2. Would like to see the graphic artist at the District level. Perhaps some of the messaging was missed, but we didn’t see a lot of uptake from the clubs that didn’t have a graphic designer on hand to build them at a local level. The material was useful but still needed a skilled Rotarian to implement, there was also the added costs of each club individually purchasing fonts for this campaign
    Loved the imagery – just see an opportunity for more people to get involved if there was a contact that could have assembled them for the clubs in the districts. Still local, lots of time and money saving.

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    • Christy, If I read your comments right, I agree and feel there could be better support from the Brand Center for Clubs with limited creative ability/tech knowledge. I am suggesting more internal communication from RI/PR to District and Club PI people on what is available and how to use it.

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  3. Dear Pat,
    Excellent the job developed to promote Rotary everywhere there are Rotary Clubs.
    So, my questions are: how many new members are coming to Rotary and how much of donation to TRF is being made?
    I don’t know if you have this data. But, I think that we need to measure to encourage the Rotarians from worldwide to invest with this in RPI.

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    • Chico,
      Thanks for your comments. We planned this based on the Rotary Trinity Theory–No Image, No Foundation or Membership. They must all be working together to get us where we need to be. One of the key elements for Image is the Internal Audience…Rotarians need to see and understand how they fit into the big picture. How their Club stands alone, yet part of the International Organization. Once we do a better job at Communicating with Rotarians, TRF and Membership will naturally follow. Peace

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  4. Thanks, great points-we all need to be in the same boat going the same way. EVERY Member.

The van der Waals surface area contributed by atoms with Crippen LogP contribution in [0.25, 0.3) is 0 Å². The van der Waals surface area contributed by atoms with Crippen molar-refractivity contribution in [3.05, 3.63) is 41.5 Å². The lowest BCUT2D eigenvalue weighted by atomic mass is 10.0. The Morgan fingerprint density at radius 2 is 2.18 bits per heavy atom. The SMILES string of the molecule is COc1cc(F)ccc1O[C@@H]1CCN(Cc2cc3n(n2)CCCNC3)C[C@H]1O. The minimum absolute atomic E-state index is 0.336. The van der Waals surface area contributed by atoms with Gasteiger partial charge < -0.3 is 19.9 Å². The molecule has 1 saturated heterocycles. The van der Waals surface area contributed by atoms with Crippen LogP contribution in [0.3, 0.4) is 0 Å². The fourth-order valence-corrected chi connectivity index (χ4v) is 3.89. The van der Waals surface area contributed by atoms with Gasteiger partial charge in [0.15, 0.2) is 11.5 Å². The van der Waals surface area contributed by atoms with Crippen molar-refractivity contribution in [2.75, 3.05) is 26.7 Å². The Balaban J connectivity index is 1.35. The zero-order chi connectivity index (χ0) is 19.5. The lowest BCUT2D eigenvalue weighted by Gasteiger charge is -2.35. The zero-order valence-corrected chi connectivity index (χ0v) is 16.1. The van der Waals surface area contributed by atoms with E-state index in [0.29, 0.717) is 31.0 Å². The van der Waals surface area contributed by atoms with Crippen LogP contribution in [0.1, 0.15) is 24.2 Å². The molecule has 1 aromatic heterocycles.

Bill Boards are almost extinct in our area. The ones left are electronic-the message changes after a very short time. Do you have experience with this type?
    Can’t wait to hear more?

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    • Mark, the billboards we used were also electronic. While they do change, they are less expensive. Some outdoor companies will even comp them as public service. Nontheless, you don’t have the expense of printing paper for billboards. WE will probably use again. Good luck.

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  5. Great Message – please allow this “between the lines” comment….Zones and Districts are well served to appoint PR/Communications Professionals to drive our message – look for Pat O’Donnell clones! – PDG Richard Ray D7570

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    • Districts are monolithic self serving enterprises that are draining the resources of clubs – funds and people’s energy. It is time to get the monster out of the middle and focus on clubs serving their communities.

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    • Jim, our primary purpose was awareness. We did receive 18 solid membership leads. However I feel the real benefit was member retention and pride in the fact that their organization was receiving some public attention. I can’t attribute my clubs increase to the campaign, but we have 56 new members, 5 of which are women under 45.